Ben Kweller almost meets high expectations

Jill Brower

There are three things that Ben Kweller will never be able to escape.

First, there’s his past. He formed indie-rock group Radish when he was only 13, had a record deal by 16, and ventured out on his solo career at 19. Now, at 21, he’s already making videos for his 2002 release “Sha Sha.”

Second, there are the comparisons to other artists. You can’t read a Kweller review without seeing him referred to as a young Ben Folds, with undeniable Weezer-esque tones. This is with good cause, though, as many of his songs could easily be confused as being sung by either of these groups. Other artists have been thrown into the mix, too: John Lennon (for occasionally similar vocals), Beck (aside from musical similarities, the two look like they could be brothers) and Pavement (for their quirky, nonsensical lyrics).

And then, there’s his future. The critics and fans seem to agree that Kweller has lasting potential in years to come—whether they loved or hated this album. While “Sha Sha” is easy to love, and equally easy to hate, it seems more likely than not that Kweller to return with a more solid sophomore album.

“Sha Sha” is definitely worth hearing. After the first listen, Kweller begins to develop his own sound that goes beyond the Weezer-meets-Folds comparisons. Each song carries a different feel to it; some are piano-driven, while some are acoustic guitar; some are quirky and poppy, while some are mellow love songs; some are folky, some are alt-rock, some have a twang of his native-Texas; some of them even change direction mid-song, like “Harriet’s Got a Song,” which starts off sounding like it’s directly from Weezer’s Pinkerton album, then goes soft, and then hard again.

At first, the catchier tunes are the most notable ones on the album — and there are certainly enough of them to catch your ear. Starting out with the title track, “How it Should Be (Sha Sha),” and moving onto “Wasted and Ready” (which you’ve probably heard on the radio or MTV) and “Commerce, TX,” these are the tunes you will be singing in the car and in the shower. But how could you not, with strangely addictive lyrics like “Sex reminds her of eating spaghetti … I am wasted, but I’m ready?”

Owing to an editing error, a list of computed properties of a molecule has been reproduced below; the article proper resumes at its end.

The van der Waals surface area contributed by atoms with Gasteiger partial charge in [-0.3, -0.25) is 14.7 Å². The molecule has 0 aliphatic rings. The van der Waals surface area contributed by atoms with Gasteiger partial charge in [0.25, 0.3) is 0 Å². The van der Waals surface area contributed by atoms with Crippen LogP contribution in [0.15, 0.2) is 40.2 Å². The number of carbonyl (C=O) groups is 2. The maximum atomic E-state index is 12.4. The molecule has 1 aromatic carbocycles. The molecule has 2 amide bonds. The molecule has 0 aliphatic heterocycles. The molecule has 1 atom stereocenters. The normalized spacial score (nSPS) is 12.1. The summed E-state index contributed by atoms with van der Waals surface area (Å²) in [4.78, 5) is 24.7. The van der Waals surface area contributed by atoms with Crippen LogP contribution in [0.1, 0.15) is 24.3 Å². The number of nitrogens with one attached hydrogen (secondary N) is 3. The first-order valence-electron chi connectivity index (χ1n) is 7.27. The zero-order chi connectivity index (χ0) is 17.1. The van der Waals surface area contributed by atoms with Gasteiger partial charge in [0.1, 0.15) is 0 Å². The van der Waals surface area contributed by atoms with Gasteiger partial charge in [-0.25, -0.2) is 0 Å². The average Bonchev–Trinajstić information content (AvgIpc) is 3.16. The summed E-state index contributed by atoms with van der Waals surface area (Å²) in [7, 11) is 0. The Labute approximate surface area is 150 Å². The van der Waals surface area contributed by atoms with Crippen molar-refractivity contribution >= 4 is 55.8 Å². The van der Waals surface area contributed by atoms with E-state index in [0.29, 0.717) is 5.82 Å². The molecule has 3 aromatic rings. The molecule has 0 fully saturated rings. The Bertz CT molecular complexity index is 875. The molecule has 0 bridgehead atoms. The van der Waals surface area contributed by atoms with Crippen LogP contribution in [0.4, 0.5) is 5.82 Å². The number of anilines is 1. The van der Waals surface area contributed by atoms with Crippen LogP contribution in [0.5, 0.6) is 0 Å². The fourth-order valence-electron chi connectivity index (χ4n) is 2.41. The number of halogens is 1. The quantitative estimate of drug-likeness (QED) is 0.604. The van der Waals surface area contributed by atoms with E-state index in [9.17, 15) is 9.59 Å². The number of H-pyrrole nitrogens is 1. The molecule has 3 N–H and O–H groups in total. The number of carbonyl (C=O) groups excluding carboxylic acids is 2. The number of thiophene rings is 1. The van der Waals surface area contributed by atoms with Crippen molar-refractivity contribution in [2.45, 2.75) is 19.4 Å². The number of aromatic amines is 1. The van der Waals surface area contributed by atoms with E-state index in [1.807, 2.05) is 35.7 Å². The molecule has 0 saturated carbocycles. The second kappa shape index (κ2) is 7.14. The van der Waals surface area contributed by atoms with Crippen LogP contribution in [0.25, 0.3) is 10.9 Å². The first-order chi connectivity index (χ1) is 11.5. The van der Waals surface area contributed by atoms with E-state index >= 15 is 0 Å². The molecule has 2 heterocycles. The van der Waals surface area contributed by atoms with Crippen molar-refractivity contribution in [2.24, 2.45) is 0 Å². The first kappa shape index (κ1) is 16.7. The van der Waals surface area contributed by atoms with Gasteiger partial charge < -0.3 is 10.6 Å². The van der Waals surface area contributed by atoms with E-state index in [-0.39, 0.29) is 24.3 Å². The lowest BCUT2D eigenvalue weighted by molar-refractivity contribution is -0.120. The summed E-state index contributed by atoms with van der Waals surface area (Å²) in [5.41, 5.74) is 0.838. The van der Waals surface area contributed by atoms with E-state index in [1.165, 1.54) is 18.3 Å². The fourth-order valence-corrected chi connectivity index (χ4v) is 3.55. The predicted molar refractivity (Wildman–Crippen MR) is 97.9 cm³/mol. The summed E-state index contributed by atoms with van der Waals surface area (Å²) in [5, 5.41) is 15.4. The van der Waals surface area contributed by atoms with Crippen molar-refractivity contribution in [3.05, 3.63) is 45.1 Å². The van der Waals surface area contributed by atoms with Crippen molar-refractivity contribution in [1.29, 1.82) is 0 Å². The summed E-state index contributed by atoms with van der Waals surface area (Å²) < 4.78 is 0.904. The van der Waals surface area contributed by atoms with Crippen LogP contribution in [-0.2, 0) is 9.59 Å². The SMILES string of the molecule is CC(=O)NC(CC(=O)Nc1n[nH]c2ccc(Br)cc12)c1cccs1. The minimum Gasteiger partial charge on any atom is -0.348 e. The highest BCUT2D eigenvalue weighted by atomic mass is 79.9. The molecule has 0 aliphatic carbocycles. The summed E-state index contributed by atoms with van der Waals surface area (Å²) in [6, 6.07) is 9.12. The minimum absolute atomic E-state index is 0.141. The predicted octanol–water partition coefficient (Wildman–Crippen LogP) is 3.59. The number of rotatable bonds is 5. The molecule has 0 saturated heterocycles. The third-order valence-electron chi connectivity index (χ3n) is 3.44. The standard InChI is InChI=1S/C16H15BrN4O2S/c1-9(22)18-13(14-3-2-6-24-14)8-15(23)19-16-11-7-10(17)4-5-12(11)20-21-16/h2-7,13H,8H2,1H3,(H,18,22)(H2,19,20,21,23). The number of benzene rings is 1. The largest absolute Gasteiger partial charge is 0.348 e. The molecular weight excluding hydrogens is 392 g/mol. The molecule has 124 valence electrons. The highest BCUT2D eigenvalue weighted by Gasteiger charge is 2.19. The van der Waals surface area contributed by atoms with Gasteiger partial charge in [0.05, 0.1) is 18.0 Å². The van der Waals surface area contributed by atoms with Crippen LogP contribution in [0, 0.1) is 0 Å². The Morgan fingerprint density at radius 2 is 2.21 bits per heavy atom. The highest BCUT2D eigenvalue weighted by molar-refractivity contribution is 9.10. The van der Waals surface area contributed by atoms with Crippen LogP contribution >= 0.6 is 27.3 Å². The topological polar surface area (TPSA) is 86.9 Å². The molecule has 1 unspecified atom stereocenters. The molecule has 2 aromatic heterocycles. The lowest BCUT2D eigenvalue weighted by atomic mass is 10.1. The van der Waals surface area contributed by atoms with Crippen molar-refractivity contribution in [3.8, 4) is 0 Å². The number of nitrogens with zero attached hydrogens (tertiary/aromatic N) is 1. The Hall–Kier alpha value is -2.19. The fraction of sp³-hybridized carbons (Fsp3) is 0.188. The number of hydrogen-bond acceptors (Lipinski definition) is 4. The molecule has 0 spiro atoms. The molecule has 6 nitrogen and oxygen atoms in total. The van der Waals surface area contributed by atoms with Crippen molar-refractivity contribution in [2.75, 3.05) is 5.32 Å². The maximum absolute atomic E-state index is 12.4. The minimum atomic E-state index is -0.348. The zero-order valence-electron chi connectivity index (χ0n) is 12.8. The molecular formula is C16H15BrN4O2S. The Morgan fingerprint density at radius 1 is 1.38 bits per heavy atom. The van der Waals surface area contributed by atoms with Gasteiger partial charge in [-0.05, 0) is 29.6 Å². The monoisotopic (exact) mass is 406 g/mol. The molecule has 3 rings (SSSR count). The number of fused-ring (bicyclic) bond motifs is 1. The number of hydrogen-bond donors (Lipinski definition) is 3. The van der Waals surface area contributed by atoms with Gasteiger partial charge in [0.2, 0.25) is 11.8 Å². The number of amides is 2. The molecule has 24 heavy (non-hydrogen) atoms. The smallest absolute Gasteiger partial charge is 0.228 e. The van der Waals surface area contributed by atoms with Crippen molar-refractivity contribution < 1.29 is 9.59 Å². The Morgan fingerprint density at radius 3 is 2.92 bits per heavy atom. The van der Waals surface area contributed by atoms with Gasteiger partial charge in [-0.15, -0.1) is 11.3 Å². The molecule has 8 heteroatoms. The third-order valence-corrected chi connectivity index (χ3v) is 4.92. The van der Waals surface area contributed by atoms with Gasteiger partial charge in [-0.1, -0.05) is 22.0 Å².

But this CD goes deeper than these few tracks, which could be written off as too pop or cheap imitations of other bands. The standout track is the last one, “Falling,” which features a rich piano melody, love-inspired lyrics and Kweller stretching his vocals just enough to give the song both upbeat and mellow tones. “In Other Words” also features heartfelt lyrics and a powerful chorus, plus more intriguing ideas, such as, “Butterflies are passive-aggressive and put their problems on the shelf … but they’re so beautiful.”

The only track that doesn’t fall in line with the rest of the album is “Make It Up,” which sounds almost like it was recorded in a garage. It also features unlikely Nirvana-like lyrics that are slightly…depressing. But don’t discount this track — its smart lyrics and raw edge will hook you nonetheless.

The album does not go without flaws, however. Despite Kweller’s years of experience, his sound still lacks the maturity of some of the artists to he has been compared. Still, that can all be chalked up to the fact that this is his solo debut, and it does seem likely that his albums will progress in the future. One thing the album could do without is some of the clichéd lines sprinkled throughout, like in “Wasted and Ready:” “I’m maxed out like a credit card.”

The expectations were high for “child prodigy” Kweller, and he came within inches of them with “Sha Sha.” But perhaps that’s a good thing — just enough room for improvement.